Over 50 people are crammed into Mnung’una village’s small executive office. The back of the tin roof is ripped and banging loudly in the wind. Trucks rattle over the speed bumps of a nearby road leading to Singida in central Tanzania.
Some of the women are sharing chairs and men are standing on desks in order to get a good view. A small, blue wind-up and solar radio has everyone captivated as different members of the village take turns using the new device, celebrating when they are successful.
Staff from Farm Radio International (FRI) and a partner radio station, Radio Maria, are leading the training as part of the “Building towards national demand-drive farm radio services” project, funded by Irish Aid. Farmers, experts and broadcasters will design and air a 16-week participatory radio campaign (PRC) addressing an agricultural issue important to farmers. A PRC aims to inform farmers about a new agricultural practice, allow them to ask questions about it and make a decision whether or not to adopt the new practice. A PRC then shares information to support farmers in implementing the new practice.
Each episode of a PRC gives farmers an opportunity to hear from experts and other farmers. It also has an interactive component where farmers can leave a missed call “beep,” free of charge, at a specific number. Beep2vote allows farmers to vote in a poll, while beep4tips allows farmers to hear more information or contribute to the broadcast with questions or comments.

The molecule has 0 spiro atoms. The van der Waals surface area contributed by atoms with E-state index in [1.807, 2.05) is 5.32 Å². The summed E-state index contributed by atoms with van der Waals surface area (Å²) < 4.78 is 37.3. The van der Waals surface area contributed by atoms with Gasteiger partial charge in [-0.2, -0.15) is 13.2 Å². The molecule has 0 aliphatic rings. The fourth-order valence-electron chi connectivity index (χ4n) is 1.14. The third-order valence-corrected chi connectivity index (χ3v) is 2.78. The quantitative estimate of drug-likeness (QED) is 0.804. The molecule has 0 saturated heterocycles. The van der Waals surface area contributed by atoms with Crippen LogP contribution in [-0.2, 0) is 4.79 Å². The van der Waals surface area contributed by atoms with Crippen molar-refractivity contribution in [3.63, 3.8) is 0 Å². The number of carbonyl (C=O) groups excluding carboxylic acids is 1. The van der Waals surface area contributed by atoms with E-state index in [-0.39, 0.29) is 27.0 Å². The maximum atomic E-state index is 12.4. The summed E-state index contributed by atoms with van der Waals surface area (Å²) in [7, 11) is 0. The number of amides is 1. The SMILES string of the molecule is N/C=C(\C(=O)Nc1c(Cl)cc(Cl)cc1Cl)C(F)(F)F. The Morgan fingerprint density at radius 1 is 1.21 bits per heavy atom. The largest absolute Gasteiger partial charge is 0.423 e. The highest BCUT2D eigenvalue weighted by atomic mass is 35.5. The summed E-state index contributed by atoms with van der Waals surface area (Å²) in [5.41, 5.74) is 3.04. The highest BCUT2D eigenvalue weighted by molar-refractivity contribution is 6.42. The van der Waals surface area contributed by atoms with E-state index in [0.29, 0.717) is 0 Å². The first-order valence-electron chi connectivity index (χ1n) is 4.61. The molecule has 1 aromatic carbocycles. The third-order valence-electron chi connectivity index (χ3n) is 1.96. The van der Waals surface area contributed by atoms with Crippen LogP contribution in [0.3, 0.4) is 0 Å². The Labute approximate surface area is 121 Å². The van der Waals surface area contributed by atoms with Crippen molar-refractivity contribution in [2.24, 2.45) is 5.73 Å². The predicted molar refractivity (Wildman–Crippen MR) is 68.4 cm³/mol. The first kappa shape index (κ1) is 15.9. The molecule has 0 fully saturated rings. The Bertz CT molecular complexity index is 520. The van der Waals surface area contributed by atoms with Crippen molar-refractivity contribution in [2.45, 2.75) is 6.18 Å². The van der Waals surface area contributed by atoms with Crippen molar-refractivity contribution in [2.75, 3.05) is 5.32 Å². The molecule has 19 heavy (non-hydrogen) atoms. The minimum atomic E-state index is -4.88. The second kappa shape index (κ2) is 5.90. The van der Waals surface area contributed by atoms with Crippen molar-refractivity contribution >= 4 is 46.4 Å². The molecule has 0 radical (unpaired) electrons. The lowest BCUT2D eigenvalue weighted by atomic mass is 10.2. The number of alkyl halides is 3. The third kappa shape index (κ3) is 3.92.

Agnes Shayo, an editorial officer for Radio Maria, was a part of the design workshop and radio training with the farmers in Singida.
“The main reason of the workshop is to create something that will give farmers a means to speak for themselves through radio,” she said.
This particular program is all about sorghum: the challenges, benefits and best practices for small-scale farmers. Sorghum is considered “the pride of Singida” because it can withstand the region’s dry climate. Pili Athumani, 32, has five acres of farmland where she grows sorghum and sunflowers. She was at the workshop and said she hopes the PRC will discuss pest and disease control, as this information will help with the food shortages she and her four children are facing right now.
“I am always thinking, ‘Where will I get enough food to feed my family?’ Sometimes I depend on selling sorghum to get money. So I keep thinking: ‘Where to get food? Where to get money?’ ”
Another important component of the PRC is forming community listening groups, which meet weekly to listen and discuss the radio program. These groups are provided, for a small fee, a radio that doesn’t rely on batteries or electricity.
The community listening group provides a reliable way for farmers to learn from and interact with the show. Broadcasters can visit the groups and farmers can call in to record their voices for the program. Farmers also have support from the group members if they choose to implement the agricultural practice discussed on air.
Salum Mwangu is a young farmer in the village. The 25-year-old does not own a radio but listens through his cellphone when it is charged through a neighbour’s generator. He grows sunflowers on his three acres of land but wants to start planting sorghum.
“Through listening to the radio in groups, I am expecting to get a lot of knowledge concerning sorghum production, and sorghum production will increase in our village,” he said.
The program was on air starting in September. Salum is excited to have a chance to speak on the radio so that he can share his ideas, have questions answered and promote his community’s agricultural activities.